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First Oz drive: 3 Series sedan facelift
BMW takes a head-on charge at the new competition with a revised 3 Series
26 Nov 2001
By JUSTIN LACY
THE car that helped create the BMW success story more than any other, the venerable 3 Series, has been given a mid-life facelift in response to a fresh attack from its European prestige and luxury competitors.
The Model Year 2002 update will be visible in BMW showrooms from this week and comprises revised styling, changes to suspension and steering, and the introduction of a new generation engine for the entry level 318i.
But at this stage the major aspects of the facelift - the styling and engine changes - apply only to the volume-selling 3 Series sedan, which is an indication of just how seriously BMW takes any threat to its long-running market leadership in the compact prestige/luxury arena.
The recent arrival of an all-new C-cass range has turned the luxury segment sales tide in favour of Mercedes-Benz, while new challengers in the Audi A4, Jaguar X-Type and Volvo S60 have stepped up to the plate to put further pressure on BMW's golden child.
BMW is pinning its hopes on the substantial $160 million facelift to maintain the market presence that 3 Series now almost takes for granted and, in the process, stave off the renewed assault from its rivals.
Pricing has been kept relatively stable with rises of between $600 and $1900, depending on the model and transmission.
The base 318i manual remains a sub-$50,000 proposition but only just, coming in at $49,950, while the 330i tops out at $90,700.
Styling changes comprise new single unit headlight/indicators, a wider kidney grille, new front and rear bumpers, re-profiled side panels and a new bonnet, along with the usual selection of new wheel trim and alloy wheel designs.
The tail-lights remain the same shape as before but feature a different globe arrangement, with the brake light at the top and the indicator in the middle, this time with a clear lens.
But there is now a clear visual differentiation between the body styles in the 3 Series range, as the new Compact features a stand-alone four-light arrangement while the coupe/convertible models continue with the existing E46 frontal treatment.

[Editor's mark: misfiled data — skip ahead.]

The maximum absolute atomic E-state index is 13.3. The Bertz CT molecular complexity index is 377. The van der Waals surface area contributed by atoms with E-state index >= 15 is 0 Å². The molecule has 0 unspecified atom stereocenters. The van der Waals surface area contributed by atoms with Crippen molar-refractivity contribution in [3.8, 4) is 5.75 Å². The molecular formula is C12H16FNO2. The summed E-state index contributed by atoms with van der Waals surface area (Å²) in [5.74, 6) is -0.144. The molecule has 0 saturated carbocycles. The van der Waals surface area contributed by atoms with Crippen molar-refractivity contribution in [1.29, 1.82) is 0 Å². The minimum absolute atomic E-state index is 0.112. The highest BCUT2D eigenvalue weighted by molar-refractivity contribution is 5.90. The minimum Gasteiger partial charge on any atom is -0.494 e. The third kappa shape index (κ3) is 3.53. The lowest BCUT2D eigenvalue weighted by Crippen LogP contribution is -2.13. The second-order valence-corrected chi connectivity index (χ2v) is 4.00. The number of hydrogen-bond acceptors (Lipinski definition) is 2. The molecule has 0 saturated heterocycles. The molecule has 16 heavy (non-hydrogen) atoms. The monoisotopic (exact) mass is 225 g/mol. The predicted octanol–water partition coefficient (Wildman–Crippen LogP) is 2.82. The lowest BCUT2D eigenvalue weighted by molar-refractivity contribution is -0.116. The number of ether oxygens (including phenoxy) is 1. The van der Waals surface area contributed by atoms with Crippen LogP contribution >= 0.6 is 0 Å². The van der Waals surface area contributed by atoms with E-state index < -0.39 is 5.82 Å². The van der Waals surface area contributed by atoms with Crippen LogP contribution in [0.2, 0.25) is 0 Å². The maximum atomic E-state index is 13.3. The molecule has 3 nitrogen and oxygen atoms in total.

The major mechanical changes have filtered upwards, rather than the usual downwards path of improved technology and features, after being introduced recently on the 3 Series Compact.
The 318i maintains its long-running nomenclature in the face of yet another engine change, this time from 1.9 to 2.0-litres. But the significance of the increased capacity pales in comparison to the new engine technology that accompanies it, called Valvetronic.
The Valvetronic engine management system is limited to four-cylinder powerplants at this stage but will eventually find its way into BMW's six, eight and 12-cylinder units.
It takes over the traditional role of the throttle butterfly by infinite adjustment of intake valve lift to control engine power.
Power and torque outputs are up from 87kW and 180Nm to 105kW at 6000rpm and 200Nm at 3750rpm, which represent increases of 21 and 11 per cent respectively.
Other benefits of Valvetronic are said to be a 10 per cent reduction in fuel consumption and lower exhaust emissions, regardless of fuel quality. The new engine is matched to the either a five-speed manual or five-speed Steptronic automatic transmission, which means the four-speed auto has disappeared and the five-auto is now available across the 3 Series range.
Modifications to suspension and steering under an "Agility" package include revised spring and damper settings on both axles, along with stiffer rubber mounts for all chassis components, while the steering is now more direct, with exactly three turns lock to lock.